This is an appeal by the defendant from an order granting partial summary judgment to the plaintiffs in a personal injury action. On April 19, 1985, while driving along Chamblee-Dunwoody Road, the defendant, Leonard, struck Bleser while Bleser was jogging. Bleser and his wife brought this personal injury action against Leonard and moved for partial summary judgment on the issue of liability. In granting the motion, the trial court concluded from the evidence of record that this was one of those "rare instances" in which the issue of negligence could be determined as a matter of law. Held:
In ruling on a summary judgment motion, the trial court must give the respondent the benefit of all favorable inferences which may reasonably be drawn from the evidence. Myers v. Barnard, 180 Ga. App. 192 (348 SE2d 733) (1986)
. Although negligence cases are rarely subject to final adjudication by motion for summary judgment, nevertheless, in cases where the existence or non-existence of liability is plain, palpable, and indisputable, summary judgment may be awarded. Ellington v. Tolar Constr. Co., 237 Ga. 235
, 237 (227 SE2d 336
It is undisputed that Leonard ran her vehicle off the road and struck Bleser while she (Leonard) and a passenger in her vehicle were fumbling for a pack of cigarettes and consequently had their eyes diverted from the road. An eyewitness to the accident observed the car veer off the road, strike Bleser, and come to rest in a thicket. Contrary to Leonard's assertion, there is no evidence of record which suggests that the accident was the proximate result of anything other than her negligence.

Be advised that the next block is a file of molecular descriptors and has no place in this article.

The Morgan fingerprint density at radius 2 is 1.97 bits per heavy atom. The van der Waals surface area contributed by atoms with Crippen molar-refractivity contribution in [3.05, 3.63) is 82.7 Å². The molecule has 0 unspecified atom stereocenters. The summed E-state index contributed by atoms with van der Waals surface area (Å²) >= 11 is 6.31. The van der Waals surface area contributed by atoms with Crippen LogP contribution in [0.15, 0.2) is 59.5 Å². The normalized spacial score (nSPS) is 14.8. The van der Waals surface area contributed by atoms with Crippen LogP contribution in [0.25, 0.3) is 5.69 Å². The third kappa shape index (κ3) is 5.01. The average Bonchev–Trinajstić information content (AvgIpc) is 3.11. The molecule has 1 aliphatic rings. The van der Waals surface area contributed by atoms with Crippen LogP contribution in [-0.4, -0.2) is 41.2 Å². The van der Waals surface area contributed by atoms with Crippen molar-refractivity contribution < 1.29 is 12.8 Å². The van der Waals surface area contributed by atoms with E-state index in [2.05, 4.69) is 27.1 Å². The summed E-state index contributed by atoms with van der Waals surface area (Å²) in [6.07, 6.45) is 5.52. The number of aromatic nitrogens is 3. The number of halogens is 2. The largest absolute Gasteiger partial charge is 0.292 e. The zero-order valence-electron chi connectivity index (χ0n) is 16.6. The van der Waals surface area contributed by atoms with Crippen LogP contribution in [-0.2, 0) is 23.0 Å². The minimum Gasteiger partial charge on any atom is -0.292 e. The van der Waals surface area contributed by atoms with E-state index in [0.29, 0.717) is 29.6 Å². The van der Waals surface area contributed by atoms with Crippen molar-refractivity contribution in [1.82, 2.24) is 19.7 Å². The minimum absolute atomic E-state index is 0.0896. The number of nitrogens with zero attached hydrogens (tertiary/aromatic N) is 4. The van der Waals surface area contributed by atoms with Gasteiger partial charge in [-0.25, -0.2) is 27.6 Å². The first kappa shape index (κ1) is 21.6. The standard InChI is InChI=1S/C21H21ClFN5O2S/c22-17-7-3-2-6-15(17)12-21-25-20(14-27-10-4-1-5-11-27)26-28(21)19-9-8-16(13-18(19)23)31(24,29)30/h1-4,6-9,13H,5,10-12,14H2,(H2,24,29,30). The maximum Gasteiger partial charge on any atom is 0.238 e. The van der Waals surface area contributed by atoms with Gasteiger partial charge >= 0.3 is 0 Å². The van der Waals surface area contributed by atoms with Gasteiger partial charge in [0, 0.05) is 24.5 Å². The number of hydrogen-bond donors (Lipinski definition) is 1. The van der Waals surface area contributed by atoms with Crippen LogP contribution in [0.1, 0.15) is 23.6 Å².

Since no issues of fact remain as to the defendant's liability, it necessarily follows that the trial court did not err in granting the plaintiffs' motion for partial summary judgment.
ON MOTION FOR REHEARING.
On motion for rehearing, the appellants continue to argue that a material factual dispute is created by the existence of circumstantial evidence from which it could be inferred that the plaintiff was in the road when Leonard hit him. The circumstantial evidence referred to consists of testimony that there were branches protruding at least to the edge of, if not into, the roadway, combined with the defendant's own recollection that she felt a "thump" immediately before the scraping of branches against the side of her car. The defendant further contends that the testimony of the eyewitness to the effect that the plaintiff was not on the roadway when he was hit is inherently unreliable due to "apparent bias and sympathy" which the witness demonstrated towards the plaintiff by rendering first aid to him at the scene and by subsequently calling the hospital to ask about his condition.
"In passing upon a motion for summary judgment, a finding of fact which may be inferred but is not demanded by circumstantial evidence has no probative value against positive and uncontradicted evidence that no such fact exists. When uncontradicted and unimpeached evidence is produced as to the real facts, the inference disappears, and does not create a conflict in the evidence so as to require its submission to a jury." Backus v. Ray Jones, Inc., 150 Ga. App. 753
, 756 (258 SE2d 693
) (1979). The fact that the eyewitness had demonstrated concern for the injured plaintiff's condition quite obviously establishes no basis upon which his testimony could be disregarded.
F. Carlton King, Jr., for appellees.